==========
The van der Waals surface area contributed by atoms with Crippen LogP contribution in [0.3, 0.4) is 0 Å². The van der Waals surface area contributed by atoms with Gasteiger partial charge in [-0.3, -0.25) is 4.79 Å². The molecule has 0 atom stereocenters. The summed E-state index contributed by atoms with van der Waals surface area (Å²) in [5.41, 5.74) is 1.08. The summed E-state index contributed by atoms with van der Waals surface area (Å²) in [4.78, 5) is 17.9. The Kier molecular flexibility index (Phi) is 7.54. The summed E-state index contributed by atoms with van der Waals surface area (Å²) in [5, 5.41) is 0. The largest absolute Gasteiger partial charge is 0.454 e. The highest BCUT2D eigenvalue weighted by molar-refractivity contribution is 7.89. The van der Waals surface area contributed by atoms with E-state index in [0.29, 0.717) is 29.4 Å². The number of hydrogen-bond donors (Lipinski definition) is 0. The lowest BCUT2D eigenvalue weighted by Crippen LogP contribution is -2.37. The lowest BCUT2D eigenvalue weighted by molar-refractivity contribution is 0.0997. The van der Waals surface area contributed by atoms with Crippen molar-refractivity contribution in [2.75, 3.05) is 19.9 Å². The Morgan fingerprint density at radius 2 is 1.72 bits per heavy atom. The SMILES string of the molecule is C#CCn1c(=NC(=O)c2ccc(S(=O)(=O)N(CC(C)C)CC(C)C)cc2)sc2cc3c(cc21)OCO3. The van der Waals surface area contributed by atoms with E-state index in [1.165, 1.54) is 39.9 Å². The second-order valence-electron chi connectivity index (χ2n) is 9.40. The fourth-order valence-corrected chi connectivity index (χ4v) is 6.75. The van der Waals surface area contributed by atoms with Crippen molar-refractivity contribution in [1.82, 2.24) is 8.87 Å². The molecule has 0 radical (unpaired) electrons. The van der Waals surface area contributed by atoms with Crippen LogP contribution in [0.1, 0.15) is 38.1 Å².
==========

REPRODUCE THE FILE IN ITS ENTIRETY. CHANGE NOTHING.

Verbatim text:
The van der Waals surface area contributed by atoms with Crippen LogP contribution in [0.3, 0.4) is 0 Å². The van der Waals surface area contributed by atoms with Gasteiger partial charge in [-0.3, -0.25) is 4.79 Å². The molecule has 0 atom stereocenters. The summed E-state index contributed by atoms with van der Waals surface area (Å²) in [5.41, 5.74) is 1.08. The summed E-state index contributed by atoms with van der Waals surface area (Å²) in [4.78, 5) is 17.9. The Kier molecular flexibility index (Phi) is 7.54. The summed E-state index contributed by atoms with van der Waals surface area (Å²) in [5, 5.41) is 0. The largest absolute Gasteiger partial charge is 0.454 e. The highest BCUT2D eigenvalue weighted by molar-refractivity contribution is 7.89. The van der Waals surface area contributed by atoms with E-state index in [0.29, 0.717) is 29.4 Å². The number of hydrogen-bond donors (Lipinski definition) is 0. The lowest BCUT2D eigenvalue weighted by Crippen LogP contribution is -2.37. The lowest BCUT2D eigenvalue weighted by molar-refractivity contribution is 0.0997. The van der Waals surface area contributed by atoms with Crippen molar-refractivity contribution in [2.75, 3.05) is 19.9 Å². The Morgan fingerprint density at radius 2 is 1.72 bits per heavy atom. The SMILES string of the molecule is C#CCn1c(=NC(=O)c2ccc(S(=O)(=O)N(CC(C)C)CC(C)C)cc2)sc2cc3c(cc21)OCO3. The van der Waals surface area contributed by atoms with E-state index in [1.165, 1.54) is 39.9 Å². The second-order valence-electron chi connectivity index (χ2n) is 9.40. The fourth-order valence-corrected chi connectivity index (χ4v) is 6.75. The van der Waals surface area contributed by atoms with Crippen molar-refractivity contribution in [1.82, 2.24) is 8.87 Å². The molecule has 0 radical (unpaired) electrons. The van der Waals surface area contributed by atoms with Crippen LogP contribution in [0.1, 0.15) is 38.1 Å².